January the 5th, we gave a Dog 12 small Caterpillars of the Pine-Tree … weighing half a Drachm, which we braised alive and mixed with Flesh. The Dog, tho’ he was but young, received no other hurt, than that now and then he seemed as if he endeavoured to swallow something, or was troubled with an Inclination to vomit; from whence we judged the Stomach and Œsophagus to be only lightly affected: but these Symptoms vanished in a few Hours, and the Dog continued brisk, and greedy of Meat all the rest of the Day.

Whatever: stay off the blister beetle, hippies.

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Conversation

    1. A Nun
      February 6th 2011 13:01

      Pine processionaries, the Muslims of the forest floor?

    2. Trebots
      February 6th 2011 15:00

      WTF?

    3. Candide
      February 6th 2011 18:12

      The Nun wants to conceal the fact that they’re catholic, which is understandable given the facts and the circumstances.

      What I wonder is where the golden shower tree got its name from. But I guess that urophilia dates back to the times of yore and could well be of etymological relevance here.

    4. Candide
      February 6th 2011 18:21

      (Hell, I just understood the photo. I had the rash on my arms once just because ignorant me wanted to save some seemingly defenseless creatures from getting squashed by the wheels of a tractor. This looks really bad. Sorry.)

    5. Mel Jibson
      February 6th 2011 19:10

      Candide – just chalk it up to the wisdom of the ancients.

    6. Trebots
      February 7th 2011 08:47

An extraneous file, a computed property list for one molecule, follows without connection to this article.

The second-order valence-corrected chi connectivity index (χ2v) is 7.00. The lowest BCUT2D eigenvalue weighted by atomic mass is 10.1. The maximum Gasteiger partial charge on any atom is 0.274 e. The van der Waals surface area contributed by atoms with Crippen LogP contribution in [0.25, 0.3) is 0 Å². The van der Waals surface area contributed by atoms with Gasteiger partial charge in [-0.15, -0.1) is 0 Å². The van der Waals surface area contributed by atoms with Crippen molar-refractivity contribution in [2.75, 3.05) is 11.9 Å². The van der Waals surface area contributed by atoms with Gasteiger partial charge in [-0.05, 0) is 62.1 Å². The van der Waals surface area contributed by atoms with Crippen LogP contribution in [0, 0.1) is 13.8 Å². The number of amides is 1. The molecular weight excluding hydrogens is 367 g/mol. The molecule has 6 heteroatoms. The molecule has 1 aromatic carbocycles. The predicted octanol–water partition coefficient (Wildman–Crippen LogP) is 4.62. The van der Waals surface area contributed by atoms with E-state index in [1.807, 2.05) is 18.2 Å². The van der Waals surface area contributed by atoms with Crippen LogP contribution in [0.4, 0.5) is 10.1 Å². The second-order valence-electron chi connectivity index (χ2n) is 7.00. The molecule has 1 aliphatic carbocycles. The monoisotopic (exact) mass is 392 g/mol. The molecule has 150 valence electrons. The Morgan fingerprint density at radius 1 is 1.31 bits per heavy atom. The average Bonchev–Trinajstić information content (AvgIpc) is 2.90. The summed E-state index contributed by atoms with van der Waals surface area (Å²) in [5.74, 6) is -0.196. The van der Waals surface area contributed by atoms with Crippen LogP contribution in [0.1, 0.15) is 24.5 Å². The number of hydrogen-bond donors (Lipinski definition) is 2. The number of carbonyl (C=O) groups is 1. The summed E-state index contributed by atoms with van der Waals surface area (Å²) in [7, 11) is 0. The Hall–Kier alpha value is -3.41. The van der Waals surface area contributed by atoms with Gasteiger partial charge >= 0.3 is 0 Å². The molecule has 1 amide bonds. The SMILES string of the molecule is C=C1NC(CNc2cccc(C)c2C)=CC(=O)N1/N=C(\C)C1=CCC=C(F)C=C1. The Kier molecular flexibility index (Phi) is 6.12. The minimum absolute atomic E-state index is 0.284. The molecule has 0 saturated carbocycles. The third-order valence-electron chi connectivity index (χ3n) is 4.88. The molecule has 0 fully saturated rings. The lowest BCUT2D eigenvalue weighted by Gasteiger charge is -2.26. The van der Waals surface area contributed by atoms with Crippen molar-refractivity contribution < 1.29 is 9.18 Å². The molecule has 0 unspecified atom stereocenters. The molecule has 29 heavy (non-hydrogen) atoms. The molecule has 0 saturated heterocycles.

I think the Royal Society may have bruised, not braised, them alive. I’ll take whichever is worst.

    7. Trebots
      March 4th 2011 22:06

      For anyone who’s reading this because they’ve been affected, I took double the dose above (that’s what the quack recommended, even though the manufacturers are more cautious) and gradually reduced anti-histamine and anti-inflammatories, and four weeks later I’ve still got some residual itching and skin sensitivity. God knows what happens if a whole nest falls down your shirt. And this creature is freely available to psychos all round the Med…

    8. Tom
      March 7th 2011 12:06

      Can these things kill you? I mean, it’s obviously a toxin that causes the rash.

    9. Candide
      March 7th 2011 13:21

      Ah, in comes one of those psychos! Who do you wanna kill, Tom?

      @ Trebots: Maybe you’re allergic. Get yourself checked before returning to the pines. Allergies can get worse and extend to other substances.

    10. Trebots
      March 10th 2011 23:12

      I think deaths are pretty rare – I guess basically you have to swallow one, cos if a dog licks one they just cut its tongue off and that’s that – but my completely non-medical mind can imagine you ending up with chronic dermatitis as a result.

      @Candide: yeah, allergic to most things, but I think this is a standard -pillar-on-human reaction!

    11. Candide
      March 11th 2011 01:50

      Did you have to give out advise to the psychos? Who knows if we’ll ever meet one. Imagine not only Tom, who just runs a virtual world, but a waiter of the Zurich reads you!

      Al Quaeda is nothing against that. (They haven’t used ABC weapons so far.)

      As to your allergies, I hope you have your sensitivities updated regularly and your shots in the rucksack.

      We don’t want to lose a thinker for a small tinker.